The Canadian guide to ventless dryers
Here's what you need to know
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At last estimate, about 81% of Canadian homes are equipped with clothes dryers. The majority of these are traditional hot boxes—the kind that use heat to dry clothes and pump exhaust outside through a vent.
But what about homes that lack space for a laundry room, or where a landlord forbids punching a hole in the wall for a dryer vent? Is there anything to save us from multiple trips to the laundromat?
Fortunately, yes: The answer is ventless dryers. While ventless dryers do have their limitations, they can also provide real benefits for consumers. Here we'll go over the basics of ventless dryers, so you can determine if they might be the right solution for your home.
In Europe, they're just called "dryers"
While ventless dryers might seem unusual to most of us, they've been popular in Europe for generations.
That's because Canada and to a greater extent, the U.S. are anomalies in the world of appliances. American consumers prefer large, vented dryers, and because most Canadian appliances are sourced from our neighbours in the south we end up with a similar range of products. In Europe, however, small homes in centuries-old buildings mean that large, vented dryers just aren't feasible, and 24-inch machines are the only available option. The benefits are obvious: You don't need a dedicated laundry room and you can stick one anywhere there's an electrical outlet. (Keep in mind, most ventless dryers still require 220V power.)
Not only are vented dryers unpopular in Europe, but in some places, they're actually illegal. Switzerland has outlawed them since 2012—fair warning for everyone hoping to bring their Maytag on a trip to Zürich.
How do condenser dryers work?
Vented dryers are basically hot air vacuums. They pull room-temperature air in from your laundry room, heat it up, tumble your clothes in it, and then blow the exhaust—full of evaporated moisture—outside. To call this process less than energy-efficient would be an understatement.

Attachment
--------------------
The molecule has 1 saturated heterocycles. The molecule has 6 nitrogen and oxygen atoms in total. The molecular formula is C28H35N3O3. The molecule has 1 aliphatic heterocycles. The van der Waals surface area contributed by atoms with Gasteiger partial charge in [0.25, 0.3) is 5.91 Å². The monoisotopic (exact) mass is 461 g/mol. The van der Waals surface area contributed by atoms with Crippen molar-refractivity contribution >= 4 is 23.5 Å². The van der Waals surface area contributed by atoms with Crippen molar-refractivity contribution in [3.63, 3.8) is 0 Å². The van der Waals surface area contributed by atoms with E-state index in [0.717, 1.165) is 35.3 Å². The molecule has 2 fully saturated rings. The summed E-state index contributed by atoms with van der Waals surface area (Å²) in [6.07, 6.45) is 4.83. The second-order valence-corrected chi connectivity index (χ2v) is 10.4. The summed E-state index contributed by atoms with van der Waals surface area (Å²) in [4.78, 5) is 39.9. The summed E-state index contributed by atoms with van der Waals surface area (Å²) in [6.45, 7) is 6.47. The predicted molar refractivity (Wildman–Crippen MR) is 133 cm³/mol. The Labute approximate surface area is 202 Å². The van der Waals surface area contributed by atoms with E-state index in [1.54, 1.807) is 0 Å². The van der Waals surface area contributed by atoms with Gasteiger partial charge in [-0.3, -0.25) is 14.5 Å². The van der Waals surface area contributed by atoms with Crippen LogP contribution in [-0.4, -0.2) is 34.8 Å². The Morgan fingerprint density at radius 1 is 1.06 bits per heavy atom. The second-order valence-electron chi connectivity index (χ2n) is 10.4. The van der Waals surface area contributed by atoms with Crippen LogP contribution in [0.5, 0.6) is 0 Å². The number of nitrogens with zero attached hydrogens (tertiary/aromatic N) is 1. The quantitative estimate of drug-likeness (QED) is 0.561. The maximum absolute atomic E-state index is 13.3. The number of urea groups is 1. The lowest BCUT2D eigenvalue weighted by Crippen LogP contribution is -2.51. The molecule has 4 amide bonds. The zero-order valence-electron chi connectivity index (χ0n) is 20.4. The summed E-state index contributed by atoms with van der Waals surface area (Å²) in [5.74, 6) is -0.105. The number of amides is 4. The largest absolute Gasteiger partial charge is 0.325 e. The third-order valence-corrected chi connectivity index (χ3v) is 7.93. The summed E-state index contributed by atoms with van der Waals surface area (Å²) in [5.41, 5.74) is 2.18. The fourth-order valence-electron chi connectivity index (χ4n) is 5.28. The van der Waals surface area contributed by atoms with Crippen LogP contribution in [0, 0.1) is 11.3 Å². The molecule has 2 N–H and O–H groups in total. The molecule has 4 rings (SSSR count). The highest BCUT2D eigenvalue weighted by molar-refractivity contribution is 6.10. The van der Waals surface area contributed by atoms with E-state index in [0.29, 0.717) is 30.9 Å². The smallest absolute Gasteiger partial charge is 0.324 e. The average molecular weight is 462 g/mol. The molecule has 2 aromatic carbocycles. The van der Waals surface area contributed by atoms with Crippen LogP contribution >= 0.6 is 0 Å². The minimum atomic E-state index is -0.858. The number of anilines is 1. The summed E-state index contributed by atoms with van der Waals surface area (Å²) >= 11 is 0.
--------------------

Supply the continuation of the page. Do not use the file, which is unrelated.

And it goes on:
Unless you live in a temperate climate, your vented dryer is likely taking in climate-controlled air from your home and pumping it outdoors. In winter, that means your furnace has to work harder to make up for that air. The waste is even worse in summer, where your dryer has to heat up air that's been artificially cooled by your air conditioner.
The majority of ventless dryers sold in Canada, however, are condenser dryers, which don't exhaust air. Instead, they use a dual loop airflow system that’s much more efficient.
To learn more, we spoke with Mike Peebles, who has served as the Technical Services Manager in Laundry for Bosch parent company BSH Home Appliance Corporation in North America and Canada for the past 13 years. Peebles knows his stuff: Although Bosch's 24-inch ventless dryers are niche models in Canada, Bosch is the laundry market leader in the rest of the world.
As he explained it to us, the first airflow loop draws a small amount of ambient air into the dryer—much less than is needed in a conventional unit. The air passes through the condenser for initial heating. The heated air is then pushed into the drum, where it heats up the wet laundry and causes water to evaporate.
Instead of venting that hot, wet air outside, the air is looped back into the condenser where it's cooled down—that's the second airflow loop.
From there, the air that’s already inside the condenser is reheated and sent back into the drum to repeat the process until the clothes are dry. The evaporated water either goes down a drainpipe or collects in a tray that the user must empty after a cycle.
The Condenser Difference
Aside from not needing a vent, the most direct advantage to this system is that your furnace or air conditioner doesn't have to make up for any air that's vented outside.